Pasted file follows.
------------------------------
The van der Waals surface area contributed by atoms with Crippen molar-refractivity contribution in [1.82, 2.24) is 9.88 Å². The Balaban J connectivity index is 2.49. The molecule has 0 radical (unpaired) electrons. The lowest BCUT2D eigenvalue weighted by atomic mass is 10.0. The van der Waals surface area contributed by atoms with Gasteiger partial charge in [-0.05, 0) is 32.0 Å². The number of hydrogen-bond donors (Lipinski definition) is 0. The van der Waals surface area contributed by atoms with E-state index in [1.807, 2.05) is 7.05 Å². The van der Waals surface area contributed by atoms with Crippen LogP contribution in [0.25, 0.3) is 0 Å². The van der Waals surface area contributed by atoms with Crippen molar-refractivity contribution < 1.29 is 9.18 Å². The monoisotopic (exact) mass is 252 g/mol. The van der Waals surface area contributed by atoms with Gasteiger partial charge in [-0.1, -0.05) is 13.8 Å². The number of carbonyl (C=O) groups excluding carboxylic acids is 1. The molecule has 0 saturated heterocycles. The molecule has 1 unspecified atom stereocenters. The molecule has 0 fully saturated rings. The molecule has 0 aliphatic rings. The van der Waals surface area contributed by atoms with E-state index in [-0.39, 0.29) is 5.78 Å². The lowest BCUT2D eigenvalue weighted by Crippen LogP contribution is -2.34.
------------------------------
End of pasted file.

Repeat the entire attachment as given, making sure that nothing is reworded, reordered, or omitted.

The van der Waals surface area contributed by atoms with Crippen molar-refractivity contribution in [1.82, 2.24) is 9.88 Å². The Balaban J connectivity index is 2.49. The molecule has 0 radical (unpaired) electrons. The lowest BCUT2D eigenvalue weighted by atomic mass is 10.0. The van der Waals surface area contributed by atoms with Gasteiger partial charge in [-0.05, 0) is 32.0 Å². The number of hydrogen-bond donors (Lipinski definition) is 0. The van der Waals surface area contributed by atoms with E-state index in [1.807, 2.05) is 7.05 Å². The van der Waals surface area contributed by atoms with Crippen LogP contribution in [0.25, 0.3) is 0 Å². The van der Waals surface area contributed by atoms with Crippen molar-refractivity contribution < 1.29 is 9.18 Å². The monoisotopic (exact) mass is 252 g/mol. The van der Waals surface area contributed by atoms with Gasteiger partial charge in [-0.1, -0.05) is 13.8 Å². The number of carbonyl (C=O) groups excluding carboxylic acids is 1. The molecule has 0 saturated heterocycles. The molecule has 1 unspecified atom stereocenters. The molecule has 0 fully saturated rings. The molecule has 0 aliphatic rings. The van der Waals surface area contributed by atoms with E-state index in [-0.39, 0.29) is 5.78 Å². The lowest BCUT2D eigenvalue weighted by Crippen LogP contribution is -2.34.